Out next stop was Nawapind Sardaran, a tiny village that’s a three-hour commute from Amritsar. A pedigreed Punjabi family was hosting us so we knew we’d not incur any major expenses except for the bus journey, which was Rs140 for a one-way ticket. After that we were going to pack our bags and head back to Delhi. With less than Rs2,000, it was too risky to get stuck in the middle of a small town with limited options. We would have to suspend the mission, the rediscovery of Punjab.
At the family’s sprawling 200-year-old mansion, we shared our troubles with the matriarch of the house. She was kind enough to let us use her car and take along the manager of the estate to go ATM hopping at the nearest town and to try and visit a bank where we had an account to withdraw money, without a cheque book. After a short drive through the town of Gurdaspur, we let go of the ATM plan because the lines outside were too long and went to the bank instead. Mercifully, the queue inside was comparatively short. It was here, based on the word of the estate manager and the fact that we were guests of the family, that the bank manager allowed us to withdraw our money using just a withdrawal slip with the relevant account details and ID proof. It took about an hour of waiting but we managed to get enough to keep travelling. We had it relatively easy, given the stories we’d heard, and we were grateful.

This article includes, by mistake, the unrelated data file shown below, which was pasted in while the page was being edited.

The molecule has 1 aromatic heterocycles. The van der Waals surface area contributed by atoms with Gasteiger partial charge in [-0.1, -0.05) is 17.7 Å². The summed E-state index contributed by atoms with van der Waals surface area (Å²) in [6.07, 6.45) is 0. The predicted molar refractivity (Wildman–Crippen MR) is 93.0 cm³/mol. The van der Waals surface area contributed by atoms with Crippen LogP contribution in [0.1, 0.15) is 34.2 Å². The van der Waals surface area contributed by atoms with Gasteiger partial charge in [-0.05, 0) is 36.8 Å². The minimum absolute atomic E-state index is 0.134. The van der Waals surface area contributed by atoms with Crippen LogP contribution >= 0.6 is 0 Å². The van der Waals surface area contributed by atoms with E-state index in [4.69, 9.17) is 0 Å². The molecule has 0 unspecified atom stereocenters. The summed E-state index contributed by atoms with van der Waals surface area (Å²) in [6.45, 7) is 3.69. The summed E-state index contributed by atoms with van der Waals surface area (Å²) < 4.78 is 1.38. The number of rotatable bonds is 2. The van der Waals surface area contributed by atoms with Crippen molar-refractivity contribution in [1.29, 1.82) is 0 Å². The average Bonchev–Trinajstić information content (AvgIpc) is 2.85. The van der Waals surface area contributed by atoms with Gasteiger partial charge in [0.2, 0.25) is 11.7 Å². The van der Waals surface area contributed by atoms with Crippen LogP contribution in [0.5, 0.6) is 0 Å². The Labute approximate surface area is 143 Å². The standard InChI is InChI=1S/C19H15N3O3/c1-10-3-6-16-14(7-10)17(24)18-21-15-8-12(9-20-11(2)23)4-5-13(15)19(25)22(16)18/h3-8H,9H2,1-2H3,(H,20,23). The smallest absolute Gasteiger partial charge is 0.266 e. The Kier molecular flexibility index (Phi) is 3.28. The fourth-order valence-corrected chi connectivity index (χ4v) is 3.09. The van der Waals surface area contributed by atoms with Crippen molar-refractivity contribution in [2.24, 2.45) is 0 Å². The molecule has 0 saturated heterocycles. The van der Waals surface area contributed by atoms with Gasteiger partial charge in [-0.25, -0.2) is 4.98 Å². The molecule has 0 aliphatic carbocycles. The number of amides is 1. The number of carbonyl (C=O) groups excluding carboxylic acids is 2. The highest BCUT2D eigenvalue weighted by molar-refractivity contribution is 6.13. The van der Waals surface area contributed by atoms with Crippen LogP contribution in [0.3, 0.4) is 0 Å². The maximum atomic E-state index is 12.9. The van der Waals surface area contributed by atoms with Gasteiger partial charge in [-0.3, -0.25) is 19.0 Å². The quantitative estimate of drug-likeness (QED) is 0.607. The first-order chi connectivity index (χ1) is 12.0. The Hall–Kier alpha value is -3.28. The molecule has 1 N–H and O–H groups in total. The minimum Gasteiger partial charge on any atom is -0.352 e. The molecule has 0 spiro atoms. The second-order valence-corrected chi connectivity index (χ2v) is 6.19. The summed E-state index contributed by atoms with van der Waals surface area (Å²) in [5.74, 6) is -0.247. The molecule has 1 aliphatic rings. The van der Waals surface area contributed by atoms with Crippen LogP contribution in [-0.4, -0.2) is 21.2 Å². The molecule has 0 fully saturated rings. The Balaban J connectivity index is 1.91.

Perhaps this whole demonetisation exercise will be worth it one day, but we are yet to know the point of it all. The government seems to be grappling with it, the end game keeps changing, and we know that the average citizen on the road, despite the media accounts, has lost patience and is fed up. Times like these bring out the best and worst in people and we saw this every day. We saw people resorting to the barter system and heard stories of kindness among strangers. On the other hand, our hotel in Amritsar charged us a 17 per cent ‘fee’ for paying by card, not any legal government charge as they admitted. But we were forced to pay it, and it rankled. We haggled a little less with the auto drivers because as much as they are crooks even they were suffering with a decrease in customers. We managed to finish our Punjab adventure, by keeping a careful eye on our expenses, seeing fewer monuments, and living at more homestays than hotels. It was not the trip we would have liked but it was the best we got in these cashless times.